Jesus’ parable begins: “A man had a fig tree planted in his vineyard…” (Our New American Bible translates that line’s last word as “orchard” but the Greek word St. Luke uses means “vineyard.”) A vineyard is for growing grapevines. This raises a question I found answered online: why would someone plant a fig tree in a vineyard? A “consulting viticulturist” from New Zealand who has worked fifty years in the vineyard and wine industry says some vineyards plant fig trees because “in some regions figs ripen at about the same time as grapes – birds seem to prefer pecking figs [and] so leave the grapes alone (more-or-less).” Another online commenter, a “cook for over sixty years,” adds that “some vineyards have a problem with small birds who peck at the grapes looking for the seeds and causing the grapes to rot. One solution is to plant fig trees around the vineyard. The birds prefer the figs because they have more seeds and the seeds are more accessible, they then leave the grapes alone.”

The reason a fig tree is planted by a vineyard is to offer up its fruits as a sacrifice for the good of the vineyard, to the delight of the vineyard owner. Who or what is this vineyard in the parable? Jesus teaches, “I am the true vine, and my Father is the vine grower,” and tells his Church, “I am the vine, you are the branches.” (In another parable, The Parable of the Wicked Tenants, Jesus identifies a vineyard as “the Kingdom of God.”) So the fig tree is called to self-sacrifice for the good of God’s vineyard, which is the Church, the Body of Christ, the Kingdom of God. But what does this look like?

In the midst of the French Revolution, a community of Carmelite nuns in Compiègne felt moved to make an offering themselves to God as a sacrifice for their troubled nation and the Catholic Church in France. Almost two years later, after the state had closed and seized all the convents and outlawed the wearing of habits, the sisters were found, arrested, and condemned to death. On July 17th, 1794, sixteen chanting nuns ascended the scaffold one-by-one and were guillotined before a silenced crowd. Ten days after the Blessed Martyrs of Compiègne’s sacrifice the evil “Reign of Terror” ended.

More recently, Fr. John Hollowell, a diocesan priest about my age of the Archdiocese of Indianapolis, was diagnosed in February of 2020 as having a brain tumor. Though grave news, Fr. John saw in his illness an answer to his own prayer. He wrote on his blog at the time, “When the scandals of 2018 broke out, most of you know that they [] affected me deeply, as they have most of the Church. I prayed in 2018 that if there was some suffering I could undertake on behalf of all the victims, some cross I could carry, I would welcome that. I feel like this is that cross, and I embrace it willingly.” Following surgery and treatment, he continues serving today as a pastor in Indiana.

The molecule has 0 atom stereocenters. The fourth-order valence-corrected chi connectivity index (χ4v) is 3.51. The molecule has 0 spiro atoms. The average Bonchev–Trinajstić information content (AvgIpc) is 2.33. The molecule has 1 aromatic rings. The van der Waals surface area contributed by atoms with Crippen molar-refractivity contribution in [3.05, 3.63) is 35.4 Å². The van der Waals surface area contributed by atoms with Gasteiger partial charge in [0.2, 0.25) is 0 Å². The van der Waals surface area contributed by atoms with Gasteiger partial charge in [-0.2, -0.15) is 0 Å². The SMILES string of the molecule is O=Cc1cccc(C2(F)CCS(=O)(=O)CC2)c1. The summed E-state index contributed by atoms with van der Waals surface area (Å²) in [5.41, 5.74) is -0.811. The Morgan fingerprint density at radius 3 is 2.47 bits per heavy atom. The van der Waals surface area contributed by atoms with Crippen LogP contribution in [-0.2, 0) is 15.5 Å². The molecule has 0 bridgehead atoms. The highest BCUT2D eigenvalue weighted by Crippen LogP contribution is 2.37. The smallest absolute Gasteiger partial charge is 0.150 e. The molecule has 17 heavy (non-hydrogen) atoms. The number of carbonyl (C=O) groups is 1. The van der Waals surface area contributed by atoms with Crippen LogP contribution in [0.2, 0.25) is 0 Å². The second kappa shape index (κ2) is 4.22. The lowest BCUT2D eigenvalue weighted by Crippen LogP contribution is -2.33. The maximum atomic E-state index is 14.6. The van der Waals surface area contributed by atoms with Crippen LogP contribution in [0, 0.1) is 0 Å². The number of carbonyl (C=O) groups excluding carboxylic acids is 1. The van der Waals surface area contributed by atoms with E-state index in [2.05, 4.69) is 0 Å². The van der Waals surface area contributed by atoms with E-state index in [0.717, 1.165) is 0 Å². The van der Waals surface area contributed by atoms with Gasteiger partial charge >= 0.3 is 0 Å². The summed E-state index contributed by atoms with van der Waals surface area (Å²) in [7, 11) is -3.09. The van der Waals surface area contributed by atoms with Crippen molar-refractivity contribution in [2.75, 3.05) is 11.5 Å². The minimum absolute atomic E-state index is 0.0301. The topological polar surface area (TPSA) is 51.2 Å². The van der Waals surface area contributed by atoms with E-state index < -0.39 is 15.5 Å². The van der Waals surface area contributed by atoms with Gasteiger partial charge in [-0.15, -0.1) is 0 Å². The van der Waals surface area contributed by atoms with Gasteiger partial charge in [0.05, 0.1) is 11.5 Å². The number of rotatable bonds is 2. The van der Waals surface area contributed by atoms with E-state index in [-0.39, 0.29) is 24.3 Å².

Now it’s natural to hesitate at making such a self-offering. Who wants to suffer – to have our roots cut or be surrounded by dung? Even Jesus prayed before his own self-sacrifice, “My Father, if it is possible, let this cup pass from me; yet, not as I will, but as you will.” Yet Jesus loved his Father and loved us, trusting that whatever his Father willed would be best for us all. The hour had come for the Son of Man to be glorified. Was not this most-difficult thing the greatest thing that Jesus did? Jesus tells us, “Whoever serves me must follow me, and where I am, there also will my servant be. The Father will honor whoever serves me.”

In its first years, a fig tree grows only for itself. A fig tree typically begins bearing fruit when it is three to five years old. So after three years of barrenness, it remains unknown whether the fourth year will witness the tree producing pleasing fruits. Jesus now offers you an opportunity to be fruitful and be glorified like himself. Please love and trust him enough to offer him your fruitful sacrifice.

One Response to “Who is the Fig Tree? Three Interpretations”

  1. pussywillowpress Says:

    Tough words, with lots of food for thought!